Los Angeles, Chapter 1

los angeles

The Heart of Downtown: The Los Angeles Theatre

So, I am inspired to write this week’s post on Los Angeles for a number of reasons, but mostly because there are so many thoughts about this city percolating in my mind, if I don’t express them soon, I think I’ll forget them.

Los Angeles, we’ve had issues. Every time I’ve visited, you give me a warm hug, a beautiful rainbow sherbet-dappled sunset and then leave me waiting for you in traffic.

Los Angeles, let me give you some feedback that is meant to be a compliment but you probably won’t take that way. You’re everyone’s dream of a city, everyone’s nightmare of a suburb, a paradise fit into a traffic jam. Some people point to Las Vegas as the quintessential American city, but in my book you will always be what I love about the U.S.A. You are boundless energy, countless people with strange dreams all striving for some piece of an American life that no longer exists.

OK, I’ll be honest, the first time I saw you I knew I had to know you. I watched The Muppet Movie religiously on VHS as a kid and each time that Kermit reached Hollywood I would rewind. It made sense. Where does a frog and a bear and a pig and a gonzo go in a Studebaker? Oh, duh, Los Angeles. The destination. You start in the swamp and if you’re really lucky you make it to Hollywood. If you’re not lucky, you’re stuck with a banjo and a dream. My family and I visited Disneyland when I was about eight and I was even more convinced—what other town has its own “Fantasyland?” What other place offers that experience? Disneyland Paris, but who wants to commute that far?

And then I moved here this past summer and I found another aspect of you. You’re not perfect. In fact, even though you offer everything, you really give away nothing. The metaphor for my six months here is the freeway—an unnervingly convenient eight lanes always packed with cars. You either see yourself in the adjoining cars’ reflection or you look out into the traffic and you see nothing, you see brake lights, endless lines of brake lights carelessly spreading to the ocean.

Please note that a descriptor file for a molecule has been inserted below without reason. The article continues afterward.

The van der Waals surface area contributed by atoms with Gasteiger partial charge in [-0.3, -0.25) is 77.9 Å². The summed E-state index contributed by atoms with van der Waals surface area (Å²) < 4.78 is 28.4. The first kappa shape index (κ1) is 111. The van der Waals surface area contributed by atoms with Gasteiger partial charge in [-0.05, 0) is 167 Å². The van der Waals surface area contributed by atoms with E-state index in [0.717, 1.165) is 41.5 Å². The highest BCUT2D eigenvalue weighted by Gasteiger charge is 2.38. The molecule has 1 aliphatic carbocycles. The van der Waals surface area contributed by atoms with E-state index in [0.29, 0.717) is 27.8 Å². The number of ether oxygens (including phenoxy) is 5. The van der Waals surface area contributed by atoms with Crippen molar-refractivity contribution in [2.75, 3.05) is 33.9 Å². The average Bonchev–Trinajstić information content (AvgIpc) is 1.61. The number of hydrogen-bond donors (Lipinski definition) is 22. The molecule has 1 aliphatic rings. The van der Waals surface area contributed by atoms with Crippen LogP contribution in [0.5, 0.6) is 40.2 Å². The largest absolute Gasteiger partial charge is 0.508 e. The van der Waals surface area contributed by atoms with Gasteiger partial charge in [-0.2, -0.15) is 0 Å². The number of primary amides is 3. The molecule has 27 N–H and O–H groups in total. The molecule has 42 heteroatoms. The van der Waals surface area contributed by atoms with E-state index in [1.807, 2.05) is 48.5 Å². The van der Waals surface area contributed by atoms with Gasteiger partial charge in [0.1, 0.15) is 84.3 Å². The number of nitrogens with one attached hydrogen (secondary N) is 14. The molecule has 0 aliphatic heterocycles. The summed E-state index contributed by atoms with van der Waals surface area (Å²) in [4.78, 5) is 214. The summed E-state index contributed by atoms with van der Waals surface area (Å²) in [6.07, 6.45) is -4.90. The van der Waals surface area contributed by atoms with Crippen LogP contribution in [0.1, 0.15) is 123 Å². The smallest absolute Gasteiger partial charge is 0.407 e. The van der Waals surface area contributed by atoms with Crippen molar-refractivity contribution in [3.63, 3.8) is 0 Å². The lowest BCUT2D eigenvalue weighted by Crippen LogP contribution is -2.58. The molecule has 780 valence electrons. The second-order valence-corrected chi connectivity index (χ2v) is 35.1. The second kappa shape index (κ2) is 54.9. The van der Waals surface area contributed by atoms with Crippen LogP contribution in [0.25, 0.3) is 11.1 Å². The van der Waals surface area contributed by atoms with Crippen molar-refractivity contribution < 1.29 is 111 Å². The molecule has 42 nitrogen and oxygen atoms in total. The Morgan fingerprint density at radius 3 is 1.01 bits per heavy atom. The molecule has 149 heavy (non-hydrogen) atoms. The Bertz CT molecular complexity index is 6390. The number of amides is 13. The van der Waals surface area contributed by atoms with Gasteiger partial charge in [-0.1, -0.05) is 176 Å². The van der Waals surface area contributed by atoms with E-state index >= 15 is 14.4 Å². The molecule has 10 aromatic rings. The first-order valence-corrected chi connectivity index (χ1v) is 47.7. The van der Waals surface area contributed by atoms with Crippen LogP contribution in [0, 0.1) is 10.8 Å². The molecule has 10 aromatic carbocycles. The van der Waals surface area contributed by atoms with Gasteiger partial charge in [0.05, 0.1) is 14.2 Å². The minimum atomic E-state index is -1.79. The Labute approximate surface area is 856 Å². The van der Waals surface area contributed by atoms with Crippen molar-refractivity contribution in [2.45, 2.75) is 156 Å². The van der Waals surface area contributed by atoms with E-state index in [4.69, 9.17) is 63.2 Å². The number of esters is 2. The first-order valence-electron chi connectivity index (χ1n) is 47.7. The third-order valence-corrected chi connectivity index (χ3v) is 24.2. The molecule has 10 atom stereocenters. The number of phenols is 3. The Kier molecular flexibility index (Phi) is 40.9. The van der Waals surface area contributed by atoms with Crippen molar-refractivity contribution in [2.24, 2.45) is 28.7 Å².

Los Angeles you are lights, pollution, people, traffic, sprawling suburbs reaching across Orange County or into the hills and the San Joaquin, cars stretching from beach to desert to valley and in between, careening everywhere and nowhere, constantly turning around, being stopped, crashing, washing away to the ocean. You are a monolithic scape constantly changing but never changed. On the sides of Boyle Heights bodegas are Stars of David, abandoned factories are newly renovated hundred-seat theatres, and former beauty salons on Wilshire are statuesque relics.

Los Angeles, you think you’re all that and you are. I have seen your best aspects, your Beverly Hills and Bel Airs and I am amazed. But I’ve also seen your slums and your shantytowns and I can’t help thinking that those things are even more indicative of your character. You are everything the movies, America, the world promises but you are the stark reality of those things coming true. You are heat, light, endless summer and the perpetual anger of living in a well-lit urban wasteland offering no escape.

Well, there is escape. I can just as easily leave as I came, I think. It doesn’t really matter, anyway, nobody will remember or care. But when I leave you, you’re gone and I will miss you. Where else do I go? Peoria? New Jersey? How boring! Imagine waking up and not being a stone’s throw from the Universal lot? How could you go to the grocery store in Akron in the middle of the night without expecting the paparazzi (even if they never come)? You are my city and here’s the tragic thing, you don’t even care.


5 responses to “Los Angeles, Chapter 1

  1. You just make me homesick ; )

    I’ve been to Disneyland, Paris twice, but the new Disney Studios suck or it wasn’t really finished when we arrived.

    However… it’s not really in Paris, rather at Paris… very close to it. Actually, I have no idea what the place is called. I guess they made up their own just like Vatican City *LOL

  2. beautifully written.

    yes, you hit the nail on the head – traffic bites. i really wish that i could take public transportation to work. traffic problems will never be solved unless people can get from home to work via public means.

  3. Scary, yet intriguing. I’ve been at odds whether everything there looks as good on TV, or if that’s just the part they want to show.

    But every city has those sides.

  4. I live in New Jersey!

    Having said that, I will be moving to LA in the future.

  5. @ Brian Yes. It is all just a great myth broadcast on tv sets to make people want to think they could survive out here.

    @ Kevin You should. Tell me when you’re out here!

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